Written evidence submitted by Neil Jeffares

 

 

The Charity Commission and the Wallace Collection

 

1.              I am an independent art historian, and I make this submission in a personal capacity. It concerns whether the Charity Commission can properly alter the effect of primary legislation without parliamentary approval.

2.              On 21 June 2019 the Charity Commission made an order (under Reference Number: 381/1920 Case Number: C-499681) permitting The Board of Trustees of The Wallace Collection (“the Wallace Collection”) to lend and borrow property. The order was issued under the provisions of s105 of the Charities Act 2011 (“CA”).

3.              It was made at the request of the Wallace Collection. In a document supporting its application, the Wallace Collection stated that it had recently received legal advice that it does not have power to lend objects in the Collection nor to borrow works of art from other collections. It is governed by the Museums and Galleries Act 1992 (“MGA”): in contrast to the other three national museums covered by that act, the Wallace Collection is excluded from s5 MGA which provides such powers to the others. According to the advice, this unambiguously means the Wallace Collection cannot lend or borrow.

4.              The exclusion under the MGA was entirely deliberate. For example, Viscount Astor told Parliament (16 March 1992, Hansard col. 1620) during the passage of the bill that it “deals with the [museum boards’] general functions, constitutions and powers, , and in three cases—not the Wallace—with powers to lend and borrow such objects.”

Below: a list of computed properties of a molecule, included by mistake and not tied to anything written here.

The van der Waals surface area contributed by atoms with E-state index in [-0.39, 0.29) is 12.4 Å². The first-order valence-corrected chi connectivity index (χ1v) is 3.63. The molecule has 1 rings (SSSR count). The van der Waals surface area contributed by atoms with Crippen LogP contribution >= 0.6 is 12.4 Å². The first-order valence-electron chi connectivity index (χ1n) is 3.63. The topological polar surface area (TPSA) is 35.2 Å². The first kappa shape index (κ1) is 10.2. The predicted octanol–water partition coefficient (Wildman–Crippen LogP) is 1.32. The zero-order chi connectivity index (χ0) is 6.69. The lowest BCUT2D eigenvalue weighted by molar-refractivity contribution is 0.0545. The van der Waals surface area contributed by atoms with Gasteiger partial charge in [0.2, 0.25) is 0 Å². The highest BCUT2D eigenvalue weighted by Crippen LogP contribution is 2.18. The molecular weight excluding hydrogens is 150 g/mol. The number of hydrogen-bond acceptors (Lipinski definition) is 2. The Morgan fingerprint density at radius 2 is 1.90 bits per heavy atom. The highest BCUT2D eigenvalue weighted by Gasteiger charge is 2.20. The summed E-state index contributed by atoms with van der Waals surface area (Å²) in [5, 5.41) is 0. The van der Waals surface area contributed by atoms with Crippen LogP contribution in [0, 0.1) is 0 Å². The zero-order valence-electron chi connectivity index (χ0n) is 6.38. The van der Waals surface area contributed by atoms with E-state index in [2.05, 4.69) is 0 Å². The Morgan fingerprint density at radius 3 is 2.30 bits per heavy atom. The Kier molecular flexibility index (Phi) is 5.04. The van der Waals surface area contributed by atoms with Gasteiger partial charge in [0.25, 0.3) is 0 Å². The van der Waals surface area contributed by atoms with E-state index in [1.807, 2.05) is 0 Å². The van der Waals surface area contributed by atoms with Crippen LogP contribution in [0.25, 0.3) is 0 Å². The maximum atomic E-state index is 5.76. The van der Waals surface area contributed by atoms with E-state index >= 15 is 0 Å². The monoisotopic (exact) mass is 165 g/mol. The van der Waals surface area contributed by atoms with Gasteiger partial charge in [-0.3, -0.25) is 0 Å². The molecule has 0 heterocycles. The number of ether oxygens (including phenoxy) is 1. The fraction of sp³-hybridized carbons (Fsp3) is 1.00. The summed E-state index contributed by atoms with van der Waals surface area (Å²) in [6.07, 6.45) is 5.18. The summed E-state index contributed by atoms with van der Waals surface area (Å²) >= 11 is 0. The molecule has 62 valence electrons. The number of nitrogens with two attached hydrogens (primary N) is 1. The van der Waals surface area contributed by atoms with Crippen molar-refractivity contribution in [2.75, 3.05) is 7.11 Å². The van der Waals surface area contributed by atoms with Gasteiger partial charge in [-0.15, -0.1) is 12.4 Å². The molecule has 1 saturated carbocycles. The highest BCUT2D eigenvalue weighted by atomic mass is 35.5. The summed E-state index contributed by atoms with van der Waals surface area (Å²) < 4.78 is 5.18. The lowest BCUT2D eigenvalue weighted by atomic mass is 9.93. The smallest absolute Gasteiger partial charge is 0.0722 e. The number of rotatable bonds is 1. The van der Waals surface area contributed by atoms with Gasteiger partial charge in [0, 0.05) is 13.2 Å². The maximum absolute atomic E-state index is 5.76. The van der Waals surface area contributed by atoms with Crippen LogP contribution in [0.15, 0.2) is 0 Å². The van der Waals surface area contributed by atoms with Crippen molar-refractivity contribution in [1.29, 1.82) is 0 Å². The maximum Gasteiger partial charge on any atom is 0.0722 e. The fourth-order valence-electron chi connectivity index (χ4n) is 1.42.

5.               A s105 order by the Charity Commission cannot overturn an express statutory provision: s105(8)(a) states that an order under this section may not “authorise the doing of any act expressly prohibited by any Act. The reasons for this are obvious: the Charity Commission is not there to contradict Parliament; the proper way to change the law is by another statute – which would of course entail broader scrutiny of the proposal.

6.              The Charity Commission nevertheless made the order requested, thus changing the effect of the 1992 statute. In doing so it presumably relied on the Wallace Collection’s submission that this would be lawful because the effective prohibition on lending and borrowing is not an “express provision” of MGA.

7.              It is true that the words “Wallace Collection” do not explicitly appear in s5 MGA (they do not need to for the Act to have its effect through the rules of statutory construction); but the claim sits uncomfortably with Counsel’s advice that the lending and borrowing prohibition under MGA was perfectly clear. It does not seem satisfactory for the Charity Commission to make an order contrary to the express intention of Parliament (and without public scrutiny) by relying on a narrow reading of “expressly that may be seen as a loophole in s105(8).

8.              What steps did the Charity Commission take independently to conclude that it had the power to issue this order? Does the Charity Commission consider that it is appropriate for it to amend the considered and deliberate effect of primary legislation?

 

March 2020